This month we have been exploring all of the basic aspects of the heart: the feelings, emotions and connections that it provides as well as the subtle energies of the heart chakra. But, there are still lesser known and deeper layers of the heart that Ayurveda and Yoga describe to us. These “deep cuts” speak to the expansive quality of the heart chakra as it relates to its element – air.Continue reading “The Heart: Deep Cuts”
Om Namah Shivaya
Our final niyama, Ishvar-Pranidhana, is often defined as “centering on your Ideal.” It is a simple pledge to honor the indwelling teacher. Ishvar-Pranidhana is a practice of attunement that brings us to the apex of our study of the niyamas.
This week, make an effort to salute yourself, your teachers and all of those who have come before you. Practice chanting “Om Namah Shivaya” at the end of each meditation or asana practice.
In Sanskrit, the meaning of the chant is:
Om– Ever present, it is the pulse of the universe and the source of our whole being.
Namah– A word that means to bow.
Shivaya– Literally it means Shiva; but more than that, it represents the inner self.
For your reference, here is an audio link to the pronunciation of Om Namah Shivaya
When understood fully, the phrase translates to “I bow to the inner Self.’ In class, you may have heard me say, “bow to the teacher within”.
A wonderful set of words that expresses exactly how I feel as I end each and every practice. Bowing to the teacher within me is saluting all of my wisdom and where it stems from. It is how I respect my journey and honor all those who have made it possible.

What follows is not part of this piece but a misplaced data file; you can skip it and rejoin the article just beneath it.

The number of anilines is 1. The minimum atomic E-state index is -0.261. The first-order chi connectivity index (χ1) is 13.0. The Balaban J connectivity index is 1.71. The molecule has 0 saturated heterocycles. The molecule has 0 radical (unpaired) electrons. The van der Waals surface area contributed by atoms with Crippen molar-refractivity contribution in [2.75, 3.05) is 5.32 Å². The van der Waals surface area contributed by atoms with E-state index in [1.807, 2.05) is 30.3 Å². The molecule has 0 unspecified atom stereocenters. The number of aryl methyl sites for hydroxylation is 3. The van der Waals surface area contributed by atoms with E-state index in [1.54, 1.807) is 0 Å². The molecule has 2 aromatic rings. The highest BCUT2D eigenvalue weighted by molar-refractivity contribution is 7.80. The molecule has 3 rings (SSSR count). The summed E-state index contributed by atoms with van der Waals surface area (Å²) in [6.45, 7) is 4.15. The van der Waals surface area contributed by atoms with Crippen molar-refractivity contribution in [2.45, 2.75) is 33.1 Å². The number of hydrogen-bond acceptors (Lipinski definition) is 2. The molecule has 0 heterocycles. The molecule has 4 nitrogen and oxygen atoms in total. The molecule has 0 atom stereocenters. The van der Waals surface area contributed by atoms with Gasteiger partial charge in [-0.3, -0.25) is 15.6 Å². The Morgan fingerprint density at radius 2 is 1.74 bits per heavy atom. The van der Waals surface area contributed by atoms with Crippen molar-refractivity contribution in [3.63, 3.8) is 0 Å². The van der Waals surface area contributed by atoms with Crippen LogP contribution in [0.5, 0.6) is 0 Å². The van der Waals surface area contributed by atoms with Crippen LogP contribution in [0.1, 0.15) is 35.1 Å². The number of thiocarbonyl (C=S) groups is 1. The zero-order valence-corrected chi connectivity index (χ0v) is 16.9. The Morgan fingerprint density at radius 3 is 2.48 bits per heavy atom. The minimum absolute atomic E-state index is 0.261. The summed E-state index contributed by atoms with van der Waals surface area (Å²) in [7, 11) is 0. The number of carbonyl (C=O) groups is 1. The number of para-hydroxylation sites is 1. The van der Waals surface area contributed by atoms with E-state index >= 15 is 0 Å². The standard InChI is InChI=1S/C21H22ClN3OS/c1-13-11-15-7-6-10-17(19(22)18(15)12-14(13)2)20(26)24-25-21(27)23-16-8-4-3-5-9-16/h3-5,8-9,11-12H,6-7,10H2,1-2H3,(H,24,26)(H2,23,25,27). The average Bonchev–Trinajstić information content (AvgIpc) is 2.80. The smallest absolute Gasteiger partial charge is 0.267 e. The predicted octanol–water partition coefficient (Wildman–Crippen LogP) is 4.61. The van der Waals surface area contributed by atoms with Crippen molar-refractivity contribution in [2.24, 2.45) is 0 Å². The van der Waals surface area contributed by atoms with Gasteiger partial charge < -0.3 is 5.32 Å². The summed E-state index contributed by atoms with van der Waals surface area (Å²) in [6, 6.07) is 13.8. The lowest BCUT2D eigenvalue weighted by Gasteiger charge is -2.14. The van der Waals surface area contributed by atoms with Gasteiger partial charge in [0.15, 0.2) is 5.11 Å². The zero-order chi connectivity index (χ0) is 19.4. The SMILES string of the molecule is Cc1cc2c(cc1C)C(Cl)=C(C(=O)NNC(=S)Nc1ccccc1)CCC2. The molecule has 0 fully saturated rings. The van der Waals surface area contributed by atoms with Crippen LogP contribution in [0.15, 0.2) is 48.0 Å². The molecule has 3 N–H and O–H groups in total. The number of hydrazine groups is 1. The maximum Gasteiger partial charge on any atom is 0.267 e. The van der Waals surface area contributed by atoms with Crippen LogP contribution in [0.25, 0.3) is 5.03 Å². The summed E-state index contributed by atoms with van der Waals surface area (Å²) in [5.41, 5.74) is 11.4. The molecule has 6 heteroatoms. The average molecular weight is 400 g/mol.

My deepest gratitude!
Valentine’s Day is the perfect occasion to delve into the heart of our yoga practice. Yoga is strongly connected with the word “Namasté”. Translated as “the light within me salutes the light within you,” the expression is associated with a specific gesture – the bringing of the hands together so that the thumbs can press toward the heart. We usually use this gesture when we begin or complete our practice, however, this same action may also be used in Tadasana (Mountain Pose), before we begin Sun Salutations, or in balance poses such as Vrksasana (Tree Pose).
This sacred hand position is known as anjali mudra (AHN-jah-lee MOO-dra).
Anjali means “offering” and mudra means “seal” or “sign”. In general, anjali mudra is used as a posture for returning to one’s heart; whether you are greeting someone or saying goodbye, initiating or completing an action. In class, we salute ourselves and each other and give thanks for our efforts, the teachings and the benefits that the practice brings to us. Symbolically, as you bring your hands together at your heart center, you are connecting the right and left sides of your body as well as your active and receptive natures. Therefore, anjali mudra connects us with the true meaning of the word yoga, which is to unify or yoke together.
Today, on Valentine’s Day, honor the light that is within your heart.
Take this opportunity to reflect on the love that you hold deep inside and share that devotion with others.